4) Training of ME/CFS specialists, because the old ones are reaching retirement ages and we need them to make reliable diagnoses in research.

    5) etc.


    We should probably try to emphasize points that will not be made by other interest groups (such as a warning against the use of the Chalder Fatigue Scale for example) and will be overlooked unless we make the case.
     
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  5. strategist

    strategist Senior Member (Voting Rights)

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    It's a perfect opportunity to tell them they should do the actigraphy study @Jonathan Edwards wants to see.
     
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  6. Denise

    Denise Senior Member (Voting Rights)

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    I think ensuring points are covered is very important.

    I also think there is value in NIH hearing the important points in several submissions as it shows support for those points among the community.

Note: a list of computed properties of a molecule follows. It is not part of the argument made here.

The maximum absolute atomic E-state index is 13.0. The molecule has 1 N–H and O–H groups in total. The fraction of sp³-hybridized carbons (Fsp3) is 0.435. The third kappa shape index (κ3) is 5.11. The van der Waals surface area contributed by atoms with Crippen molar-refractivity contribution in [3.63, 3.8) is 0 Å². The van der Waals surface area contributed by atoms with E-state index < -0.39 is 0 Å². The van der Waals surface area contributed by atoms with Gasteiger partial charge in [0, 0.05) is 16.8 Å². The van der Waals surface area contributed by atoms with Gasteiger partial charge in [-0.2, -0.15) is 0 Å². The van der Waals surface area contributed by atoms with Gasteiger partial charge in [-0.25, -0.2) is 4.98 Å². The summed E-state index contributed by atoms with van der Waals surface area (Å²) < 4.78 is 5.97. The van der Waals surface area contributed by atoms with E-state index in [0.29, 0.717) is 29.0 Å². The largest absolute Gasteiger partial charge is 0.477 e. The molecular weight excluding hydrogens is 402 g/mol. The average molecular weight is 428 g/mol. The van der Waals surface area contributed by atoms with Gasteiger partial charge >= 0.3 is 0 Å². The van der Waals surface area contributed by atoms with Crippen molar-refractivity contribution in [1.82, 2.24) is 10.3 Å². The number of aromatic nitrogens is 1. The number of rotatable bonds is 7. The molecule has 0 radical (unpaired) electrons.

Possible point to consider - not dwelling on warnings. Readers may end up looking into why the warning but their bias may lead them to the wrong position.

    I suggest instead focusing on suggestions surrounding biomedical research that will actually produce meaningful results. (In other words - point them in the direction we want them to go - don't point them to the wrong stuff.)
     
  7. Esther12

    Esther12 Senior Member (Voting Rights)

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    Ensure that training means people are properly informed of the reasons for patient concern about PACE/CBT/GET/etc so that there isn't a continuation of old prejudices about patients' views.